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Begins: Apr 1, 2008
Date: Wed, Aug 13th, 2008
Start: Glacier Lake
End: Meadow Past Nason Creek
Daily Distance: 18.1
Trip Distance: 2,579.0
Entry Visits: 391
Journal Visits: 73,665
Guestbook Views: 3,717
Guestbook Entrys: 9
Glacier Lake to Meadow Past Naaon Creek
We woke up at 5,000 feet and the temperature was 54 degrees—getting warmer! Today we would head in to Steven’s Pass to meet Nancy and Staff and the prospect of a home cooked meal. As we headed out in the chilly morning (upwards again); the rain had stopped but the damp mist draped the valley below. It caught on trees and folds in the land that held it in place; seemingly trapped by inertia and its own weight.
Just past Hope Lake we ran into a crew of Washington Youth Conservation Corps workers. They had spent two weeks rebuilding a trail over a section of the trail where more than seasonal water flowed. They had collected rocks from elsewhere to build up the path and cut down a couple of trees which they had stripped of bark and hewn into logs to place on the sides of the rocks. When we arrived they were working as a team to move the logs into place. They would chant as I have heard military people do to synchronize their movements and the word I heard sounded like, “awesome.” There was a young woman standing to the side and I asked her what they were saying, she said “ASA, a Japanese word, sounding like, I suck, which we do.” She was quite earnest in her comment and I wanted to tell her that they didn’t suck, that they were doing something worthwhile, but I knew she had her own good reasons for making the statement so instead I just smiled and said, “Thank you for all the work you are doing on the trails.” When she saw that we were interested, she went on to explain that once the logs were in place, they would fill them with earth, leveling the trail and saving the hillside from further erosion.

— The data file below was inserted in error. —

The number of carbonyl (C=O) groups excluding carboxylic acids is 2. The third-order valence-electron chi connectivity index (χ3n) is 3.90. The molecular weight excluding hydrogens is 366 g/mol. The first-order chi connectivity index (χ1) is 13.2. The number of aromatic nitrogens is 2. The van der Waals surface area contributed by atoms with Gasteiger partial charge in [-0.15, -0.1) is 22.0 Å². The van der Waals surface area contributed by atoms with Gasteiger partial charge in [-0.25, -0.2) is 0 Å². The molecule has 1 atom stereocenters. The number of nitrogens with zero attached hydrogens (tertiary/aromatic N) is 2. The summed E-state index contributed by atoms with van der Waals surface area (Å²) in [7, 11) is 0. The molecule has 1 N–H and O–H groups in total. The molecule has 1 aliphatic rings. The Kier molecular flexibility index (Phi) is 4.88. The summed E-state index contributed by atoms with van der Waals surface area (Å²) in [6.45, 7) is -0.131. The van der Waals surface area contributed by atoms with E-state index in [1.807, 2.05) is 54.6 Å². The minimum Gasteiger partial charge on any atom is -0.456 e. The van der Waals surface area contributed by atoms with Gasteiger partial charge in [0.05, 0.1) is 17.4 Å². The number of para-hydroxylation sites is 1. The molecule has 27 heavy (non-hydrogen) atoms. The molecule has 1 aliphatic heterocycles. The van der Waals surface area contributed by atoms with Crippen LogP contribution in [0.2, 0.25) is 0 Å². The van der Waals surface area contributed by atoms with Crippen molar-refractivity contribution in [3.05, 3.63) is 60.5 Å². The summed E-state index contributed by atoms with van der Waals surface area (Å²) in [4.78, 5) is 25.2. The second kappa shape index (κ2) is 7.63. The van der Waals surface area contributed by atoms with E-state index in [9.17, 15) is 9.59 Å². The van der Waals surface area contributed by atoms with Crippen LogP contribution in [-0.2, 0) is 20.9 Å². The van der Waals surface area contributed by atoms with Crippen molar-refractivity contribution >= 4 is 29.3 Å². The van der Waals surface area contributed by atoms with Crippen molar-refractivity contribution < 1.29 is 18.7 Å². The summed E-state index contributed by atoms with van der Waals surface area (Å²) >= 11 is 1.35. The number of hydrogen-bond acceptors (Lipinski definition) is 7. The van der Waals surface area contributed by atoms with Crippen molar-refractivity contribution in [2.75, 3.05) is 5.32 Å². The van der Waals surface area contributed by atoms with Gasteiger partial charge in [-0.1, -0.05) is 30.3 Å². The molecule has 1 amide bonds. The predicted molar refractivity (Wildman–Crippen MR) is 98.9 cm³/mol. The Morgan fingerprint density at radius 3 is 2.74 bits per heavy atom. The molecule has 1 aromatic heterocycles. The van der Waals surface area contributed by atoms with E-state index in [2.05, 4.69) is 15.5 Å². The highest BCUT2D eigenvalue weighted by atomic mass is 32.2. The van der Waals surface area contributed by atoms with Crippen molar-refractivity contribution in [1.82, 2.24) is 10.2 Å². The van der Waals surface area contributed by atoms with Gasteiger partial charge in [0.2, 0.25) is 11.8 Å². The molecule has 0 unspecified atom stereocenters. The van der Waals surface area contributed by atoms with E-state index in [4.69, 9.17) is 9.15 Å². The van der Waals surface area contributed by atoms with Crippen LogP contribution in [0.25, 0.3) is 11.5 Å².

Meanwhile, Cody found a line of backpacks. The young woman told us they had turkey, potatoes and gravy. I told her this explained Mr. Cody’s interest since he was permanently hungry. For some reason, she found this hilarious and broke into a squeal of laughter.
Walking on we passed Mig Lake where we saw the Conservation Corps base camp. We also saw a sign that said “toilet” with an arrow. We would see several of these signs in the days to come and I never understood how they worked. I would follow where the sign pointed and find nothing there. Later, someone explained to me that if you follow the arrow far enough you would find a box with a lid that covered a crude toilet—a funny thing in the wilderness but perhaps a good idea in highly impacted areas.